Countless people have read this during their schooling, many more people have watched one of its multiple adaptations, and pretty much everyone has encountered one of the many spin-off characters and stories this book has inspired. So why have I not read this book till now?! Of Austen’s other work I have read Emma, Sense and Sensibility, and most recently Persuasion. I knew as soon as I joined The Classics Club that Pride and Prejudice would have to be my next Austen read.
Pride and Prejudice follows the life of Elizabeth Bennet the second of five daughters born to a country gentlemen. The Bennet family comprises of the foolish Mrs Bennet, the eccentric Mr Bennet, and their five daughters Jane, Elizabeth, Mary, Catherine (Kitty), and Lydia. As the Bennet’s have no son their country estate will go to a distant male cousin, fretful her daughters will be left destitute Mrs Bennet has become obsessed with seeing them all well married. With Jane and Elizabeth being the eldest most of their mother’s attention is on them. It is through the eyes and experiences of Elizabeth and Jane that we are shown the complicated nature of society and of finding a husband during the Regency period. The catalyst that starts it all off is the arrival of the young, handsome, and wealthy Mr Bingley to their small community, who brings with him his handsome, wealthier, but not so agreeable friend Mr Darcy.
I have been on a comfort read mission recently after finishing off the delightful Georgian mystery The Deathly Portent I was keen to stay in the past and so reached for my ultimate comfort read author. Even though Austen’s work can often be quite heart-breaking there is always that moral cushion and lively characters to lift you up. My expectations were high as I picked up Pride and Prejudice for the first time, there was nothing to fear though I simply loved this book! After the opening lines I was pretty much hooked and would happily have not emerged until I had finished the whole book. Unfortunately work, eating, sleeping and so forth got in the way and did have to be parted from this charming tale a few times. I do find it funny how a book with very so little live action could be so gripping? I think the use of letters was one of the key elements to keeping the reader gripped, just as much as the characters who were waiting for news. It is a wonderful look into how frustrating it must have been waiting for important news without the aid of phones, mobiles, and the internet!
My classic reading seems to be taking somewhat of a theme as my last classic read was Little Women which followed the four March sisters while Pride and Prejudice of course follows the five Bennet sisters, however these sisters aren’t that much a like. For one I did not love all the Bennet sisters like I did the Marchs. The eldest sister Jane is kind, well-mannered, beautiful, and always see the best in others (sometimes too much). Elizabeth our main protagonist is attractive, witty, intelligent, but can suffer from her pride. Mary is rather plain and so makes up for it by being well read, intelligent, and multi-talented. Then we have the two youngest sisters Kitty and Lydia who are just as foolish as their mother, vain, silly, and selfish. As you can see I wasn’t a huge fan of the youngest sisters. I think Jane was probably my favourite sister, not that I didn’t love Elizabeth but I thought she had more faults to deal with during the book. By the end of the book I loved Elizabeth just as much as Jane.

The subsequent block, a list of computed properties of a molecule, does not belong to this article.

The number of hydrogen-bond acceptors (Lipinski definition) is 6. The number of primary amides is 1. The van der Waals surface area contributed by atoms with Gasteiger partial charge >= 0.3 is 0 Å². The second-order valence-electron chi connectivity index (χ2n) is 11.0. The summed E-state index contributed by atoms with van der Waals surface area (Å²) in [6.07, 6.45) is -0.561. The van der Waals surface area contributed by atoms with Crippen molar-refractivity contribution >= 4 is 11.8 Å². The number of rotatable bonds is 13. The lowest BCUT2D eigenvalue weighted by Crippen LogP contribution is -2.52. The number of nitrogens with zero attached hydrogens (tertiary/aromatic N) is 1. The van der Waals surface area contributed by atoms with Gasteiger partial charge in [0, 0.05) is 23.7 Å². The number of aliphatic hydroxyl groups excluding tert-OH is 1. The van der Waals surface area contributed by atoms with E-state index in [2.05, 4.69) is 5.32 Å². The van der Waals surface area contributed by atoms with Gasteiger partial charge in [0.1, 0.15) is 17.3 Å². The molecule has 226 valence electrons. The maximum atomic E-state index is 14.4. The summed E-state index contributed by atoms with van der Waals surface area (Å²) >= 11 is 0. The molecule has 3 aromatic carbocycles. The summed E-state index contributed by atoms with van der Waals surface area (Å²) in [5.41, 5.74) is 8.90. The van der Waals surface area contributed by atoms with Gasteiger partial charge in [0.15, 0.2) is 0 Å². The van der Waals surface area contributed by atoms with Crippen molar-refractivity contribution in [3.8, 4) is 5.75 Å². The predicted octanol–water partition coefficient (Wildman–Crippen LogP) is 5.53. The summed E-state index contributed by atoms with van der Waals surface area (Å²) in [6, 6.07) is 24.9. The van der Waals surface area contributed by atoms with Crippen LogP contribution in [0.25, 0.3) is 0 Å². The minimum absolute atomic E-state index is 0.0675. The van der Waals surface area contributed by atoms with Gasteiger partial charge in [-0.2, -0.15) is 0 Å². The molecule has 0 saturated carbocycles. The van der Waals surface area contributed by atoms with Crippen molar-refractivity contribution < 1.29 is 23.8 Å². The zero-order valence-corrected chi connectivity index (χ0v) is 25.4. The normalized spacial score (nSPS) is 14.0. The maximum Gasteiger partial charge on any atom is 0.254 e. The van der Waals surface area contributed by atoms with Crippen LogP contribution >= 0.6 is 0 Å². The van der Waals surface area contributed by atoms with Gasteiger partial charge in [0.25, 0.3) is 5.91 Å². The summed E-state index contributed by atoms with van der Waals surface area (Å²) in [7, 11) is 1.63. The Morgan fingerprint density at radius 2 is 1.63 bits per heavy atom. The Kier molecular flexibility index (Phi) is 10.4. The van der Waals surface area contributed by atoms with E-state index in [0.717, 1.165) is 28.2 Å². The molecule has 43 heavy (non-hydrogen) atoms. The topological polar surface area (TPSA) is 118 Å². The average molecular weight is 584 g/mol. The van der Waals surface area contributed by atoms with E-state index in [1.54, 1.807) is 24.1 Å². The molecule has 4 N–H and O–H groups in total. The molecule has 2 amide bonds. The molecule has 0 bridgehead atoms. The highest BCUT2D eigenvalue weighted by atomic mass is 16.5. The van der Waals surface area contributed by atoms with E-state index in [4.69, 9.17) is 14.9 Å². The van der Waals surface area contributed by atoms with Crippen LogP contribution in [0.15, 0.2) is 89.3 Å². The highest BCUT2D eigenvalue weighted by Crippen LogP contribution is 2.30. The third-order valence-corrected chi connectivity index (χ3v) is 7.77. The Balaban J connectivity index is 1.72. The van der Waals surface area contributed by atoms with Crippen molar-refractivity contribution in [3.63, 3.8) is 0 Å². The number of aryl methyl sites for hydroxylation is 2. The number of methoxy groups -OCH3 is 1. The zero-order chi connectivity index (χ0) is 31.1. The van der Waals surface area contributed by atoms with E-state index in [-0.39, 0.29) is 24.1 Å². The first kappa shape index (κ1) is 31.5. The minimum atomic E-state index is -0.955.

There is of course also the love interests and potentials husbands to consider in Pride and Prejudice. I find I never found myself falling into the trap of adoring Mr Wickham and despising Mr Darcy like Elizabeth does. From the start I thought Mr Wickham was a bit impertinent, and while Mr Darcy was aloof he was much better mannered. If I’m honest I was rather more charmed by Mr Bingley who I thought was just as lovely as Jane. I won’t say anymore though otherwise I will have given it all away! Needless to say Elizabeth’s and your own opinions on the key men of this story go through continual evolution during your progress through this book.
Overall I thought that Pride and Prejudice was a wonderful tale of young women trying to find their way in the world, and I think it really is full of universal truths that do not change during the ages. This book is as relevant today as it was then. I highly recommend this novel to those who are also interested in working their way through the classics. Of Austen’s work I now only have Northanger Abbey and Mansfield Park to read.